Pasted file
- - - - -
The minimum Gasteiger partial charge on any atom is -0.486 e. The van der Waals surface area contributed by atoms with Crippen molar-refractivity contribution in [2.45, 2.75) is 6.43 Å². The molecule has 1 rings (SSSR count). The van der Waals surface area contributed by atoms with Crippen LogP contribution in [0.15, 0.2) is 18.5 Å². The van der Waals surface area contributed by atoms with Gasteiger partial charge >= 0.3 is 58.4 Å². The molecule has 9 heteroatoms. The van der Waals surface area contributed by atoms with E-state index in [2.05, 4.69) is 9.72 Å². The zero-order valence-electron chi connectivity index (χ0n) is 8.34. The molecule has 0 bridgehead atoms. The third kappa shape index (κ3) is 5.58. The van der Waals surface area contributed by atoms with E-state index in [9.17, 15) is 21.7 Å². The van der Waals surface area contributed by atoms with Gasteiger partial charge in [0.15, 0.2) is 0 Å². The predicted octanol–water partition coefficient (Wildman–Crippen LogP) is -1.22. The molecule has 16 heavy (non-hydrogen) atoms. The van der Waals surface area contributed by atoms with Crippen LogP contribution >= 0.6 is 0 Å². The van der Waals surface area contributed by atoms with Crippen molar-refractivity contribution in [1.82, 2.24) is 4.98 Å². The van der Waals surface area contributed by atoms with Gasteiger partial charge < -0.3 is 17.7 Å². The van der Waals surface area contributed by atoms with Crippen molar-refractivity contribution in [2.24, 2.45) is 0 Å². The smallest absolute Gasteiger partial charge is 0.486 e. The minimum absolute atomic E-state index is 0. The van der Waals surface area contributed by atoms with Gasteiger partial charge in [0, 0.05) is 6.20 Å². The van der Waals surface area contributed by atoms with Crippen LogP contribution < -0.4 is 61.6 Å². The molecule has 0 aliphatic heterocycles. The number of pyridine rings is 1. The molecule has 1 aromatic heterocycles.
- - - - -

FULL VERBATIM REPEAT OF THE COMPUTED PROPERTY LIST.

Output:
The minimum Gasteiger partial charge on any atom is -0.486 e. The van der Waals surface area contributed by atoms with Crippen molar-refractivity contribution in [2.45, 2.75) is 6.43 Å². The molecule has 1 rings (SSSR count). The van der Waals surface area contributed by atoms with Crippen LogP contribution in [0.15, 0.2) is 18.5 Å². The van der Waals surface area contributed by atoms with Gasteiger partial charge >= 0.3 is 58.4 Å². The molecule has 9 heteroatoms. The van der Waals surface area contributed by atoms with E-state index in [2.05, 4.69) is 9.72 Å². The zero-order valence-electron chi connectivity index (χ0n) is 8.34. The molecule has 0 bridgehead atoms. The third kappa shape index (κ3) is 5.58. The van der Waals surface area contributed by atoms with E-state index in [9.17, 15) is 21.7 Å². The van der Waals surface area contributed by atoms with Gasteiger partial charge in [0.15, 0.2) is 0 Å². The predicted octanol–water partition coefficient (Wildman–Crippen LogP) is -1.22. The molecule has 16 heavy (non-hydrogen) atoms. The van der Waals surface area contributed by atoms with Crippen LogP contribution >= 0.6 is 0 Å². The van der Waals surface area contributed by atoms with Crippen molar-refractivity contribution in [1.82, 2.24) is 4.98 Å². The van der Waals surface area contributed by atoms with Gasteiger partial charge < -0.3 is 17.7 Å². The van der Waals surface area contributed by atoms with Crippen molar-refractivity contribution in [2.24, 2.45) is 0 Å². The smallest absolute Gasteiger partial charge is 0.486 e. The minimum absolute atomic E-state index is 0. The van der Waals surface area contributed by atoms with Gasteiger partial charge in [0, 0.05) is 6.20 Å². The van der Waals surface area contributed by atoms with Crippen LogP contribution < -0.4 is 61.6 Å². The molecule has 0 aliphatic heterocycles. The number of pyridine rings is 1. The molecule has 1 aromatic heterocycles.